Hubbard likely drew this expression from the title of Florence Scovel Shinn’s 1925 popular New Thought book, The Game of Life and How to Play It, though his notion was significantly different than Shinn’s. For an overview of Hubbard’s notion, refer to Harriet Whitehead, “Reasonably Fantastic: Some Perspectives on Scientology, Science Fiction, and Occultism.” In Religious Movements in Contemporary America, ed. Irving I. Zaretsky and Mark P. Leone, pp. 547-87. (Princeton, NJ: Princeton University Press, 1974) and Whitehead, Renunciation and Reformulation.

Cowan, “Researching Scientology.” In Lewis Scientology, pp. 52-79.

Wallis, Road to Total Freedom, 21, footnote #1.

Colin Campbell, "The Cult, the Cultic Milieu and Secularization." In A Sociological Yearbook of Religion in Britain 5 (London: SCM Press, 1972), pp. 119-136.

Will Durant, The Story of Philosophy. The Lives and Opinions of the Greater Philosophers. (New York: Simon & Schuster, 1926).

Gerald Willms, “Scientology: ‘Modern Religion’ or ‘Religion of Modernity’?” In James R. Lewis (ed.), Scientology (New York: Oxford University Press, 2009), pp. 245-265.

L. Ron Hubbard, Dianetics: The Modern Science of Mental Health. (New York: Paperback Library, 1950).

Many critics, including certain national governments, have rejected Scientology’s status as a religion. In part, this seems to be based on the “misunderstanding that once the label is granted to Scientology, then somehow one has approved of its basic goodness.” (Andreas Grünschloß, “Scientology, a ‘New Age’ Religion?” In James R. Lewis (ed.), Scientology (New York: Oxford University Press, 2009), p. 227. Once the “goodness” issue is set aside, it is obvious that Scientology is a religion – and it certainly functions as a religion in the lives of most members of the Church of Scientology (refer to the discussion in Ibid., p. 227). On the other hand, Hubbard regarded Dianetics-Scientology as a science rather than as a religion (as discussed in Willms, “Scientology”), meaning that Scientology was incorporated as a religion for pragmatic purposes.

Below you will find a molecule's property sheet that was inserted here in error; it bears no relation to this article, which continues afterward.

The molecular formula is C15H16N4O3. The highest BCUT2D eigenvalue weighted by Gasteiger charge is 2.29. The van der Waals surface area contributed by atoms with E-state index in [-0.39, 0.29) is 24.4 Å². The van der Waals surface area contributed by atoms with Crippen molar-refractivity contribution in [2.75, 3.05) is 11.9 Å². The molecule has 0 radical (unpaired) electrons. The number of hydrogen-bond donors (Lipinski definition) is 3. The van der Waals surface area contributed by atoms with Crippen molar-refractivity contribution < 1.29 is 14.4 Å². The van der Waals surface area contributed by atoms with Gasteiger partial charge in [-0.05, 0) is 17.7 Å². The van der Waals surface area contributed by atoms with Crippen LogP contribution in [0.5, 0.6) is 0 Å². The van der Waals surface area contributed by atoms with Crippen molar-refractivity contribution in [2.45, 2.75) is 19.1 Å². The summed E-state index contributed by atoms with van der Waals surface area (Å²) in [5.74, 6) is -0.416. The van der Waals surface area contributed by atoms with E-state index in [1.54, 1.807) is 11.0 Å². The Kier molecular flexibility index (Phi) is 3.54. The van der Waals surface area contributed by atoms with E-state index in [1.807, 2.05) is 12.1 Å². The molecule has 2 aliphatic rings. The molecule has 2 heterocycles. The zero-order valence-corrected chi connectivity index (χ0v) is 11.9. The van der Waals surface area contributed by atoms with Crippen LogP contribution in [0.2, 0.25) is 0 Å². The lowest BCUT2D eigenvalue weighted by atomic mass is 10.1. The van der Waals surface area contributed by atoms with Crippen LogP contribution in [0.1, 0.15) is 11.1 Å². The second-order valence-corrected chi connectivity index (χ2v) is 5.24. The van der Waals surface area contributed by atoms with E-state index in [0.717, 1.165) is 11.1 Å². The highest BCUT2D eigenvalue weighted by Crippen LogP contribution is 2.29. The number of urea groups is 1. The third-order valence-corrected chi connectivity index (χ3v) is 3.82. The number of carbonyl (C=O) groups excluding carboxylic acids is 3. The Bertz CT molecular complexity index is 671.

Whitehead, Renunciation and Reformation, pp. 53-54.

Mikael Rothstein, “‘His name was Xenu, He used renegades’: Aspects of Scientology’s Founding Myth,” In Lewis, Scientology, p. 383.

Whitehead, Renunciation and Reformulation, p. 170.

Ibid,, p. 172.

Ibid., p. 185.

James R. Lewis, Cults: A Reference Handbook (Santa Barbara, California, 2005).

John Bowen Brown, “The Scientology Critic Group Anonymous: A Research Paper.” A paper presented at The CESNUR Conference, Salt Lake City, Utah, June 11-13, 2009.

L. Ron Hubbard, HCO Policy Letter, 18 October 1966. Cited in Wallis, Road to Total Freedom, p. 144.

Sir John G. Foster, Enquiry into the Practice and Effects of Scientology (London: HMSO, 1971), p. 129. Cited in Wallis, Road to Total Freedom, p. 144.

Whitehead, Renunciation and Reformulation, p. 223, footnote #3.

As discussed in Wallis, Road to Total Freedom, pp. 144-145.

James R. Lewis, Seeking the Light (Mandeville Press, 1998); James R. Lewis and Nicholas M. Levine, Children of Jesus and Mary: A Study of the Order of Christ Sophia. (New York: Oxford University Press, 2010).

Wallis, Road to Total Freedom, p. 148.

Ibid., pp. 154-5.

Jon Atack, A Piece of Blue Sky: Scientology, Dianetics and L. Ron Hubbard Exposed (New York: Lyle Stuart Books, 1990), part 7, chapter 1. It is generally agreed that it was the fallout from the Mission Holders’ Conference that led to the emergence of Free Zone Scientology.

James R. Lewis, ed. Oxford Handbook of New Religious Movements (New York: Oxford University Press, 2003).